Miami Beach ticket writers claim part of their new parking system that just went online isn't working completely. They also claim that it's costing taxpayers thousands.
For three months now the city has allowed drivers to pay for parking meters by app, by phone or by kiosk. Parking attendants then use electronic handheld devices to read car license plates to verify that the meters have been paid.
Several city employees said the readers don't always work, though. One of them, who would only speak under condition of anonymity, demonstrated.
"Can you do us a favor and check this white bug?" Local 10 Investigative Reporter Ross Palombo asked him. "She has paid."
"We can't do it right now because the system is not working," he said as he showed an error message displayed on the screen.
It's something several employees said they're frequently working with.
"How often does this happen?" Palombo asked.
"This is the third one I got today."
"So, when this machine isn't working, you can't write any tickets?"
"No, no you can't write any."
That may be partially why a recent city memo said Miami Beach parking citation revenue is down more than 10 percent. It also said during the first month the new system was in place, revenue was down $16,000. It was down $69,000 in the second month. Both numbers are compared to last year.
Some parking attendants believe that is because of the citations they couldn't write.
"That's a problem?" Palombo asked.
"It is a problem, and I'm pretty sure the city is losing a lot of revenue on this," he said.
Drivers may also be losing more directly, too. Even though they correctly paid through a working app, the city said 128 people still received parking tickets in the system's first two months. All of the tickets were contested and eventually dismissed.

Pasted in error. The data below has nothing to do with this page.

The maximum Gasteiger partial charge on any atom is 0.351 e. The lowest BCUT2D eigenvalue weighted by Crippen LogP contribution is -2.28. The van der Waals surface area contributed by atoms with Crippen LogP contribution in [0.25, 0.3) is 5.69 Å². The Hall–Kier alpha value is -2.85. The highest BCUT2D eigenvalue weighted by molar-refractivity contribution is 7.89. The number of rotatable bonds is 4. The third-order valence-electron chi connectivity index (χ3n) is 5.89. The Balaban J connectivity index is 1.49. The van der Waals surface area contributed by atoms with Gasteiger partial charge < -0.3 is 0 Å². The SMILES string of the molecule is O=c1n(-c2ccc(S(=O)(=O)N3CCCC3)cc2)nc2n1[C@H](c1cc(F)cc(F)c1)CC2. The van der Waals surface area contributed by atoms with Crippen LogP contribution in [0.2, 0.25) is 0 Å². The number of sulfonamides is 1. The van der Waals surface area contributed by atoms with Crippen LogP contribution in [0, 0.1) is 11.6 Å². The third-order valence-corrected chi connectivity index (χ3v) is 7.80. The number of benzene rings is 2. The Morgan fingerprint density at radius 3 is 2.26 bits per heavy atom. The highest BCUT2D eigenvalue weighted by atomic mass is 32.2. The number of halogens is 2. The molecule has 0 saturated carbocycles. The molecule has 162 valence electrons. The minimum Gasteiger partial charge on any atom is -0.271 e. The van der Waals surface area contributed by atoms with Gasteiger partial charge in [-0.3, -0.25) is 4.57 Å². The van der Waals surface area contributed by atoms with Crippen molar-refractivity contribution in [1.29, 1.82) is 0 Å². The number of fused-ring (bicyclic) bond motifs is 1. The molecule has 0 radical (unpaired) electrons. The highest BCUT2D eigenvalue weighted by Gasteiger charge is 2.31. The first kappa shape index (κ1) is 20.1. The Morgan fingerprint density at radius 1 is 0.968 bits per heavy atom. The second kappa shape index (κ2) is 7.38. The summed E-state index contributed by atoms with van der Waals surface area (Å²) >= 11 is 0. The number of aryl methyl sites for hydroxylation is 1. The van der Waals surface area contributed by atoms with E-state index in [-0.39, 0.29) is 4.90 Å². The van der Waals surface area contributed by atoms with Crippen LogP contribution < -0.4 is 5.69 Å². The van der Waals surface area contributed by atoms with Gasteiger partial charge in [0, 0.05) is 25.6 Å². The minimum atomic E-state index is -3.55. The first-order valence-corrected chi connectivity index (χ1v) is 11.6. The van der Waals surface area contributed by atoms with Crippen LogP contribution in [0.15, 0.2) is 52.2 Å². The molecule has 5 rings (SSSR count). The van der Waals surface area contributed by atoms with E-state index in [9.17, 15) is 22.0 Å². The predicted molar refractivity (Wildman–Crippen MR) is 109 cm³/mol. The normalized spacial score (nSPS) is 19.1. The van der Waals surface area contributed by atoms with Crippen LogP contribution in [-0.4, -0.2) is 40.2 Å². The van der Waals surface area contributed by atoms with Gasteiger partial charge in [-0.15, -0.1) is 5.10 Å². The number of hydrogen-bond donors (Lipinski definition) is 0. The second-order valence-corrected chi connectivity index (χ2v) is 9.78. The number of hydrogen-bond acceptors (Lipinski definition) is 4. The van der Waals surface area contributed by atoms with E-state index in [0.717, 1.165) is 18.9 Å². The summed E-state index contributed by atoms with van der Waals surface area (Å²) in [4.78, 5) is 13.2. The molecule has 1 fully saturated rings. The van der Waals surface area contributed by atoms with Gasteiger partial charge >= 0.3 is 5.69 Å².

"Does that concern you?" Palombo asked a frequent parker.
"Yes, it does," Diana Lassel said. "I don't want to sit in a line anywhere and prove it. We rely on the system to work."
City records show that Miami Beach first started working on this new system two years ago at a cost of $280,000. The city also approved another $50,000 just a few months ago to maintain the system.
Parking Director Saul Francis would not comment on camera. His boss, City Manager Jimmy Morales, would not comment either, despite several requests.
"That's the way it is when you're dealing with City Hall," driver Dan Maza said.
"I think it's very bad," driver Karen Valencia added.
"It's frustrating to me," Lassel said. "It seems off balance, those who are paying are helping the city and those who aren't can't be checked."
A city spokesperson said this is all due to glitches of a new system. Local 10 requested several weeks of data about exactly how the devices are functioning. Miami Beach replied with 17 days of statistics. During that time, it said the devices are failing at most 16 percent of the time in any one day. They appear to have failed an average of 8 percent on average over the same time period.
Miami Beach Mayor Philip Levine said the city is working on resolving the issues as soon as possible.